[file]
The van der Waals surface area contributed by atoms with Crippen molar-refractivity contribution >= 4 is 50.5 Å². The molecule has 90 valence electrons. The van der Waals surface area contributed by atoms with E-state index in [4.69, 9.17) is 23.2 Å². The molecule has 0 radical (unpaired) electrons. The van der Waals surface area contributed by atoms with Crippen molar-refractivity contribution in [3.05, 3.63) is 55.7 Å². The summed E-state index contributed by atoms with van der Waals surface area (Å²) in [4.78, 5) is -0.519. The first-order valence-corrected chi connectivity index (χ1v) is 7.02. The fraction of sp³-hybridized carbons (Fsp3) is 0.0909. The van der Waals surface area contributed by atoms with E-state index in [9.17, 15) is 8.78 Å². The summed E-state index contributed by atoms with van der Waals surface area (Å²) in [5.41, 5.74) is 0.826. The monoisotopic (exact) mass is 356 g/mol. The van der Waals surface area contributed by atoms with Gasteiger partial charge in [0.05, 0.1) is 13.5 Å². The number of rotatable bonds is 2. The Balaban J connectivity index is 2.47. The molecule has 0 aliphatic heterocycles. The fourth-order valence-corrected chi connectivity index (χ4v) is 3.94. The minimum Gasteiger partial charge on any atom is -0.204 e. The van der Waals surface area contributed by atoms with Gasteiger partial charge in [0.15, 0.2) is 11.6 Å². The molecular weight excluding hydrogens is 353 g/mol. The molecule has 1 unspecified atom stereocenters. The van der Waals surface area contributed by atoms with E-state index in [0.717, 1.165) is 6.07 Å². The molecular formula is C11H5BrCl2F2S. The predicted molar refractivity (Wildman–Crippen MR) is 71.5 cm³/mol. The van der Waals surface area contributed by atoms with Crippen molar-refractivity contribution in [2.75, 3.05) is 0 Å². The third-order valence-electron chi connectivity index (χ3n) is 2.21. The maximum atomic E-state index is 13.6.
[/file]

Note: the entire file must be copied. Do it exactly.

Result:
The van der Waals surface area contributed by atoms with Crippen molar-refractivity contribution >= 4 is 50.5 Å². The molecule has 90 valence electrons. The van der Waals surface area contributed by atoms with E-state index in [4.69, 9.17) is 23.2 Å². The molecule has 0 radical (unpaired) electrons. The van der Waals surface area contributed by atoms with Crippen molar-refractivity contribution in [3.05, 3.63) is 55.7 Å². The summed E-state index contributed by atoms with van der Waals surface area (Å²) in [4.78, 5) is -0.519. The first-order valence-corrected chi connectivity index (χ1v) is 7.02. The fraction of sp³-hybridized carbons (Fsp3) is 0.0909. The van der Waals surface area contributed by atoms with E-state index in [9.17, 15) is 8.78 Å². The summed E-state index contributed by atoms with van der Waals surface area (Å²) in [5.41, 5.74) is 0.826. The monoisotopic (exact) mass is 356 g/mol. The van der Waals surface area contributed by atoms with Gasteiger partial charge in [0.05, 0.1) is 13.5 Å². The number of rotatable bonds is 2. The Balaban J connectivity index is 2.47. The molecule has 0 aliphatic heterocycles. The fourth-order valence-corrected chi connectivity index (χ4v) is 3.94. The minimum Gasteiger partial charge on any atom is -0.204 e. The van der Waals surface area contributed by atoms with Gasteiger partial charge in [0.15, 0.2) is 11.6 Å². The molecular weight excluding hydrogens is 353 g/mol. The molecule has 1 unspecified atom stereocenters. The van der Waals surface area contributed by atoms with E-state index in [0.717, 1.165) is 6.07 Å². The molecular formula is C11H5BrCl2F2S. The predicted molar refractivity (Wildman–Crippen MR) is 71.5 cm³/mol. The van der Waals surface area contributed by atoms with Crippen molar-refractivity contribution in [2.75, 3.05) is 0 Å². The third-order valence-electron chi connectivity index (χ3n) is 2.21. The maximum atomic E-state index is 13.6.